Embedded Linux company secures emergency funds

Lineo has had to draw new funds from its backers to stay alive after a lack of cash led to it shedding more than 200 employees. It's partly a sign of the times, and partly down to mismanagement, experts say

Lineo, the privately held embedded Linux company whose operating system powers the Zaurus handheld from Sharp, has won new funding that will keep the company running while it struggles to achieve profitability.

The news comes a matter of days after the latest of several rounds of layoffs, which have reduced the company's headcount from more than 300 to less than 80. At the time of the most recent layoffs, on 20 March, chief executive Matt Harris said that revenues for the first quarter of this year were up sharply from the previous quarter, and the company expected to make a profit by the middle of this year.

A source close to the company confirmed that Lineo had secured additional funding from its backers, which include The Canopy Group and Egan Managed Capital, which would allow the company to continue paying its bills and its employees while it reorganises. Harris met with backers last week to arrange for the company to be recapitalised, but details have not yet been finalised, the source said.

"Lineo will be continued," the source said. "It will not close."

An unconfirmed report from Linux newsletter Linuxgram.com said that Canopy and possibly Egan had committed at least $1m (£700,000) to Lineo after employee paycheques bounced, including the final paycheques of terminated employees.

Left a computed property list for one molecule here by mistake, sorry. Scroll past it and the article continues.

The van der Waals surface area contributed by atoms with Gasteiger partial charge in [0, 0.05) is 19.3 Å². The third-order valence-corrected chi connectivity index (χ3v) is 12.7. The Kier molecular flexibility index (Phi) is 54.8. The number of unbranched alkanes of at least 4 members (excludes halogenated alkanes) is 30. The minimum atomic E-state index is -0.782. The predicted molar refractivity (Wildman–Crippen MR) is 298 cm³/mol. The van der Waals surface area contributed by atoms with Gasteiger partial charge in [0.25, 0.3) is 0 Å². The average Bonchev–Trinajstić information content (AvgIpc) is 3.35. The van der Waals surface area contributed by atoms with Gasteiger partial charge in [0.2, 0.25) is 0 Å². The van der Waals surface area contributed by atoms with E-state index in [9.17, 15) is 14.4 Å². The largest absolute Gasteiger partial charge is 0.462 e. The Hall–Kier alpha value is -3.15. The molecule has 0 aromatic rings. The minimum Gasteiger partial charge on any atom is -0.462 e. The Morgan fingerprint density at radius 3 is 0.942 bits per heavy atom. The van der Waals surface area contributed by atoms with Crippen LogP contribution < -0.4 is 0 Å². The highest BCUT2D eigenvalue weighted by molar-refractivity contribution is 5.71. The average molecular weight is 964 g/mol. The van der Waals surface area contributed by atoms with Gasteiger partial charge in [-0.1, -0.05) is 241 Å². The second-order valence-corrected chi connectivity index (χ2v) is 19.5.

Lineo's problems are part of a larger tech industry slump which has seen investment capital evaporate from once-hot areas such as the Internet and Linux. Lineo was particularly vulnerable to the downturn because, by 2001, it had quickly acquired several companies all over the world in markets from clustering to interactive television. Since then, Lineo has been gradually divesting itself of most of these acquisitions.

"They became so diversified that they lost track of what they stood for as a company," said Bill Claybrook, research director for Linux and Unix at Aberdeen Group.

The company hit a peak in late 2000, but cancelled a planned flotation in January of 2001, at which time it had just over 300 employees. Lineo has gone through several rounds of layoffs and reorganisations since then.

The market Lineo is tackling -- selling operating systems and development tools for embedded devices -- is difficult to break into by nature, industry observers say. "Companies who are building devices utilising these products and services are looking for long-term partners having a track record of success," said analyst Dan Kusnetzky of IDC. "This means that getting started is very difficult in the best of times. Add an economic downturn to the equation and it appears to be pushing some companies to the edge."

However, the embedded operating systems market has a huge potential, observers say. Until recently most device makers have used in-house operating systems that offered only limited functionality, but they are increasingly moving to third-party software such as that offered by Linux vendors Lineo, Red Hat or MontaVista, or other operating system makers like Wind River Systems or Microsoft. Start-up MontaVista, in particular, has shown consistent success, analysts say.

"The market shows great promise," Claybrook said.

Lineo has reorganised to focus on three markets: handheld devices, edge devices like residential gateways and firewalls, and digital television.


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